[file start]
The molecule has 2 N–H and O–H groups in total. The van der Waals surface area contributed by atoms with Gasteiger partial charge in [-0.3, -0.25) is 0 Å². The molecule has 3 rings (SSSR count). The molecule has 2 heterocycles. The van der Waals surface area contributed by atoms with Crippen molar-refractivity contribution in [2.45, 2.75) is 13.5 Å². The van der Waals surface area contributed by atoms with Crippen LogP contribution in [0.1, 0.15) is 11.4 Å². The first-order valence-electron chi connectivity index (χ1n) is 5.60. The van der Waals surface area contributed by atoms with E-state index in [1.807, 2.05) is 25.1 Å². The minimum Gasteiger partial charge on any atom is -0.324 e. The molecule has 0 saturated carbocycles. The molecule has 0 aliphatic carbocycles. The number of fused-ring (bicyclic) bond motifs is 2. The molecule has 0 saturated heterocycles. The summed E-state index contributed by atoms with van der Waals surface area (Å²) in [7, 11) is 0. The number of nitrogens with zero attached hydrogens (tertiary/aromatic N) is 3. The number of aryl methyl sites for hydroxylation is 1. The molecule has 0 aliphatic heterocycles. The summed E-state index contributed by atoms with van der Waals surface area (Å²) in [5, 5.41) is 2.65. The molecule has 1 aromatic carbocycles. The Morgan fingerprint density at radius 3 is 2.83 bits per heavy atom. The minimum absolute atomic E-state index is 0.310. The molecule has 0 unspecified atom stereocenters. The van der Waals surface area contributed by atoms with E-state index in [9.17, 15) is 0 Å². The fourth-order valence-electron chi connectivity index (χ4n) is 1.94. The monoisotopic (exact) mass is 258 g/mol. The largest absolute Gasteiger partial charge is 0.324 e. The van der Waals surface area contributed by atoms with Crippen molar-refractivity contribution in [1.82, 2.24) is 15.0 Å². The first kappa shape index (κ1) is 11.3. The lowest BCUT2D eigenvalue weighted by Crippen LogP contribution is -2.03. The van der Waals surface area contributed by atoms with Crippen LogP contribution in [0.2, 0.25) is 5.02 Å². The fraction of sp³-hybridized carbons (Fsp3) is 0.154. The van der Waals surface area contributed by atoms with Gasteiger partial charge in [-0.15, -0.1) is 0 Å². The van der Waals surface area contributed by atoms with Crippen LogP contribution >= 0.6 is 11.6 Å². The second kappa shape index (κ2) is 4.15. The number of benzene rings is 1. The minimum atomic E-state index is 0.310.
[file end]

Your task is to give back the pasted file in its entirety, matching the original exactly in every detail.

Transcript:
The molecule has 2 N–H and O–H groups in total. The van der Waals surface area contributed by atoms with Gasteiger partial charge in [-0.3, -0.25) is 0 Å². The molecule has 3 rings (SSSR count). The molecule has 2 heterocycles. The van der Waals surface area contributed by atoms with Crippen molar-refractivity contribution in [2.45, 2.75) is 13.5 Å². The van der Waals surface area contributed by atoms with Crippen LogP contribution in [0.1, 0.15) is 11.4 Å². The first-order valence-electron chi connectivity index (χ1n) is 5.60. The van der Waals surface area contributed by atoms with E-state index in [1.807, 2.05) is 25.1 Å². The minimum Gasteiger partial charge on any atom is -0.324 e. The molecule has 0 saturated carbocycles. The molecule has 0 aliphatic carbocycles. The number of fused-ring (bicyclic) bond motifs is 2. The molecule has 0 saturated heterocycles. The summed E-state index contributed by atoms with van der Waals surface area (Å²) in [7, 11) is 0. The number of nitrogens with zero attached hydrogens (tertiary/aromatic N) is 3. The number of aryl methyl sites for hydroxylation is 1. The molecule has 0 aliphatic heterocycles. The summed E-state index contributed by atoms with van der Waals surface area (Å²) in [5, 5.41) is 2.65. The molecule has 1 aromatic carbocycles. The Morgan fingerprint density at radius 3 is 2.83 bits per heavy atom. The minimum absolute atomic E-state index is 0.310. The molecule has 0 unspecified atom stereocenters. The van der Waals surface area contributed by atoms with E-state index in [9.17, 15) is 0 Å². The fourth-order valence-electron chi connectivity index (χ4n) is 1.94. The monoisotopic (exact) mass is 258 g/mol. The largest absolute Gasteiger partial charge is 0.324 e. The van der Waals surface area contributed by atoms with Crippen molar-refractivity contribution in [1.82, 2.24) is 15.0 Å². The first kappa shape index (κ1) is 11.3. The lowest BCUT2D eigenvalue weighted by Crippen LogP contribution is -2.03. The van der Waals surface area contributed by atoms with Crippen LogP contribution in [0.2, 0.25) is 5.02 Å². The fraction of sp³-hybridized carbons (Fsp3) is 0.154. The van der Waals surface area contributed by atoms with Gasteiger partial charge in [-0.15, -0.1) is 0 Å². The van der Waals surface area contributed by atoms with Crippen LogP contribution >= 0.6 is 11.6 Å². The second kappa shape index (κ2) is 4.15. The number of benzene rings is 1. The minimum atomic E-state index is 0.310.